When I wrote Dancing Bears, teachers frequently commented on our flashcards for teaching gpcs: they couldn’t believe that anything so simple could have such a dramatic effect. However, there’s a trick to it - it’s what we call the flashback technique. We’ll get back to that in a minute.
First, have your pupils cut up the flashcards carefully. Tell them to take the 1+ and 2+ flashcards and put them in the diskette pocket inside the front cover, and the rest in the pocket in the back cover.
Next, you will have to do a demonstration with one of your slower pupils - but one who likes to show off. The following procedure is critical:
1.Take the cards out of the front pocket and shuffle them - tell your pupils they must shuffle the cards every time they
2. Hold up the top card.If the guinea pig gives the right answer, ‘give’ it to them - lay it down on the table in front of
3. If your pupil doesn’t come up with the right answer in two seconds, turn the card around and have them say
the sum on the back: e.g., “2 plus 9 is 11”.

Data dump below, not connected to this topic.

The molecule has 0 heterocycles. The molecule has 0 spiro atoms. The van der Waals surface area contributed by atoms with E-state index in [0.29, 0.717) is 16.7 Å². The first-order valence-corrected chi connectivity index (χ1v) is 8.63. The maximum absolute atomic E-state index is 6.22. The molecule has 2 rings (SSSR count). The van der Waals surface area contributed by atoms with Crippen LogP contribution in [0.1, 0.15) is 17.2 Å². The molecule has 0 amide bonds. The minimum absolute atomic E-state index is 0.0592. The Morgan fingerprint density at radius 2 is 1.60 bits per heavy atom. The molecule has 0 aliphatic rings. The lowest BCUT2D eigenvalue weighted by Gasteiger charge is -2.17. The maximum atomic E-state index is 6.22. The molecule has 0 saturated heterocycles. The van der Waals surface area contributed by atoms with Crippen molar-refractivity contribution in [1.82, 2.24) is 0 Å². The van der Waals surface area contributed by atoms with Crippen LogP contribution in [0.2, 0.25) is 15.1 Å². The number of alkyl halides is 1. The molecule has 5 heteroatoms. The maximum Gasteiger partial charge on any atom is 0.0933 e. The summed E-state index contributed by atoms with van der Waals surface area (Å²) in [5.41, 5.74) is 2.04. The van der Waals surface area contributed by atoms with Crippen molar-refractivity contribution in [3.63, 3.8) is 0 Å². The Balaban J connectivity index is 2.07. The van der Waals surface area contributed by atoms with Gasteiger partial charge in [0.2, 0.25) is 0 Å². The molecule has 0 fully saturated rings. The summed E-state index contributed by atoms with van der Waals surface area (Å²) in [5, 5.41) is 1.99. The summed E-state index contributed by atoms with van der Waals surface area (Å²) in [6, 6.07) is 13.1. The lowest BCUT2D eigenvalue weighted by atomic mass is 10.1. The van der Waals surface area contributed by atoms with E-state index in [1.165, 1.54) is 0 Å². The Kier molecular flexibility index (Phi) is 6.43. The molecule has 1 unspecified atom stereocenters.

4. Bury the card one or two back in the pack that’s still in your hand.The next time it comes up, the pupil will get it right.
In essence, that’s the flashback technique. Rather than struggling to recall the answer - or in this case, merely counting on fingers or toes - the pupil gets the right answer painlessly and goes out on a high note. This takes the stress out of rote learning and builds confidence. When the same card comes up in the next session, the odds are very high that the pupil will get it right the first time.
Once the pupil has ‘won’ all the cards, you swap roles: the learner becomes the tutor. That’s what Reciprocal Peer Tutoring is all about. As pupils move up to higher levels, the workbook will tell them what flashcards to add. After the first level, they stop using the 1+ flashcards, and they should be discarded.